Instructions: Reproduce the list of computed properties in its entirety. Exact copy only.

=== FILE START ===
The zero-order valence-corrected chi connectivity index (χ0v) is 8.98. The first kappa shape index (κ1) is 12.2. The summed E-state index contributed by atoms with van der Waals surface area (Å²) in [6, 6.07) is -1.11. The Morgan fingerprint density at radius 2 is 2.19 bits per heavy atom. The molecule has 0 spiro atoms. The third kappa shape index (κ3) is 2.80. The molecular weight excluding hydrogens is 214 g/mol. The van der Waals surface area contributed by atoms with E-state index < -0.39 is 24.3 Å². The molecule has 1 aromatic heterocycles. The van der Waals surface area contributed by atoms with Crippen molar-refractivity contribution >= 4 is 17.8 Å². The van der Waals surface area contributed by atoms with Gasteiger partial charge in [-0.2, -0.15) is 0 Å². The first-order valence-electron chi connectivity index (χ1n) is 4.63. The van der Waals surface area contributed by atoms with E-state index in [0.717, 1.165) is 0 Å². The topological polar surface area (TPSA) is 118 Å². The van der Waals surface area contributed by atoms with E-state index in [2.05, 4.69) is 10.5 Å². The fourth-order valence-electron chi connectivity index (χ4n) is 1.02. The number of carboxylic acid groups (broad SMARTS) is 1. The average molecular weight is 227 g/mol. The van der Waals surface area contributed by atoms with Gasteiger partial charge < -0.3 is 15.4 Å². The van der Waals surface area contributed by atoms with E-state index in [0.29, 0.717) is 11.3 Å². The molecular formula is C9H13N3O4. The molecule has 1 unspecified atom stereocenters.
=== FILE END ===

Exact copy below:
The zero-order valence-corrected chi connectivity index (χ0v) is 8.98. The first kappa shape index (κ1) is 12.2. The summed E-state index contributed by atoms with van der Waals surface area (Å²) in [6, 6.07) is -1.11. The Morgan fingerprint density at radius 2 is 2.19 bits per heavy atom. The molecule has 0 spiro atoms. The third kappa shape index (κ3) is 2.80. The molecular weight excluding hydrogens is 214 g/mol. The van der Waals surface area contributed by atoms with E-state index < -0.39 is 24.3 Å². The molecule has 1 aromatic heterocycles. The van der Waals surface area contributed by atoms with Crippen molar-refractivity contribution >= 4 is 17.8 Å². The van der Waals surface area contributed by atoms with Gasteiger partial charge in [-0.2, -0.15) is 0 Å². The first-order valence-electron chi connectivity index (χ1n) is 4.63. The van der Waals surface area contributed by atoms with E-state index in [0.717, 1.165) is 0 Å². The topological polar surface area (TPSA) is 118 Å². The van der Waals surface area contributed by atoms with E-state index in [2.05, 4.69) is 10.5 Å². The fourth-order valence-electron chi connectivity index (χ4n) is 1.02. The number of carboxylic acid groups (broad SMARTS) is 1. The average molecular weight is 227 g/mol. The van der Waals surface area contributed by atoms with Gasteiger partial charge < -0.3 is 15.4 Å². The van der Waals surface area contributed by atoms with E-state index in [0.29, 0.717) is 11.3 Å². The molecular formula is C9H13N3O4. The molecule has 1 unspecified atom stereocenters.